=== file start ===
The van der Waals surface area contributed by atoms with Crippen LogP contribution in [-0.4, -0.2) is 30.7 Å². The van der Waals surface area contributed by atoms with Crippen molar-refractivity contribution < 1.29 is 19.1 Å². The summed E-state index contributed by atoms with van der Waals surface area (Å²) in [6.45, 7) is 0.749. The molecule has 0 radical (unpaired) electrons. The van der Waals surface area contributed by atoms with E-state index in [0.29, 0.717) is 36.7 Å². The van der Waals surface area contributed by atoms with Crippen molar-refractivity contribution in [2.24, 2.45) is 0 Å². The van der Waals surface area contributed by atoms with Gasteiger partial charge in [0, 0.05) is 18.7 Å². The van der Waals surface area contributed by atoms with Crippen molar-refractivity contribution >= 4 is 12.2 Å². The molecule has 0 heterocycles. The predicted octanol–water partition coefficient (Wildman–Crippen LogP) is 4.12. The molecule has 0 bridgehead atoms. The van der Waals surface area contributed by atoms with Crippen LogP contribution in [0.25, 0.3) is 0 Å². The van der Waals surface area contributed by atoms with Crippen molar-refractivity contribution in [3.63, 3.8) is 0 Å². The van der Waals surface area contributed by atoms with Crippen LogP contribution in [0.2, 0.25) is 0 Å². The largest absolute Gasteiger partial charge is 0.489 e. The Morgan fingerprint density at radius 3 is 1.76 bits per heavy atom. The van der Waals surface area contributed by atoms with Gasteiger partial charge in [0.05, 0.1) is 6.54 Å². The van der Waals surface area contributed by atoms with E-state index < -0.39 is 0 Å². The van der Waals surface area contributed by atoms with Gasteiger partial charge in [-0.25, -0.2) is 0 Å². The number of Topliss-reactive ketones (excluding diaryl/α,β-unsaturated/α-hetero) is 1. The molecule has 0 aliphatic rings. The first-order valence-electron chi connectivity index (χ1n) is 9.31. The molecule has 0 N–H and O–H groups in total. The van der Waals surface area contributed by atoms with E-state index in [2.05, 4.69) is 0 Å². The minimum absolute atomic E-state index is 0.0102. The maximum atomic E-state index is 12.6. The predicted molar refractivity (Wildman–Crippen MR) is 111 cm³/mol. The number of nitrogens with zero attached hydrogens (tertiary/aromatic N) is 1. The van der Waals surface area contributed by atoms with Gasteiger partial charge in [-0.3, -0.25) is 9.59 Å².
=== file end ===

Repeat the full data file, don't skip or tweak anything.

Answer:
The van der Waals surface area contributed by atoms with Crippen LogP contribution in [-0.4, -0.2) is 30.7 Å². The van der Waals surface area contributed by atoms with Crippen molar-refractivity contribution < 1.29 is 19.1 Å². The summed E-state index contributed by atoms with van der Waals surface area (Å²) in [6.45, 7) is 0.749. The molecule has 0 radical (unpaired) electrons. The van der Waals surface area contributed by atoms with E-state index in [0.29, 0.717) is 36.7 Å². The van der Waals surface area contributed by atoms with Crippen molar-refractivity contribution in [2.24, 2.45) is 0 Å². The van der Waals surface area contributed by atoms with Gasteiger partial charge in [0, 0.05) is 18.7 Å². The van der Waals surface area contributed by atoms with Crippen molar-refractivity contribution >= 4 is 12.2 Å². The molecule has 0 heterocycles. The predicted octanol–water partition coefficient (Wildman–Crippen LogP) is 4.12. The molecule has 0 bridgehead atoms. The van der Waals surface area contributed by atoms with Crippen LogP contribution in [0.25, 0.3) is 0 Å². The van der Waals surface area contributed by atoms with Crippen molar-refractivity contribution in [3.63, 3.8) is 0 Å². The van der Waals surface area contributed by atoms with Crippen LogP contribution in [0.2, 0.25) is 0 Å². The largest absolute Gasteiger partial charge is 0.489 e. The Morgan fingerprint density at radius 3 is 1.76 bits per heavy atom. The van der Waals surface area contributed by atoms with Gasteiger partial charge in [0.05, 0.1) is 6.54 Å². The van der Waals surface area contributed by atoms with E-state index < -0.39 is 0 Å². The van der Waals surface area contributed by atoms with Gasteiger partial charge in [-0.25, -0.2) is 0 Å². The number of Topliss-reactive ketones (excluding diaryl/α,β-unsaturated/α-hetero) is 1. The molecule has 0 aliphatic rings. The first-order valence-electron chi connectivity index (χ1n) is 9.31. The molecule has 0 N–H and O–H groups in total. The van der Waals surface area contributed by atoms with E-state index in [2.05, 4.69) is 0 Å². The minimum absolute atomic E-state index is 0.0102. The maximum atomic E-state index is 12.6. The predicted molar refractivity (Wildman–Crippen MR) is 111 cm³/mol. The number of nitrogens with zero attached hydrogens (tertiary/aromatic N) is 1. The van der Waals surface area contributed by atoms with Gasteiger partial charge in [-0.3, -0.25) is 9.59 Å².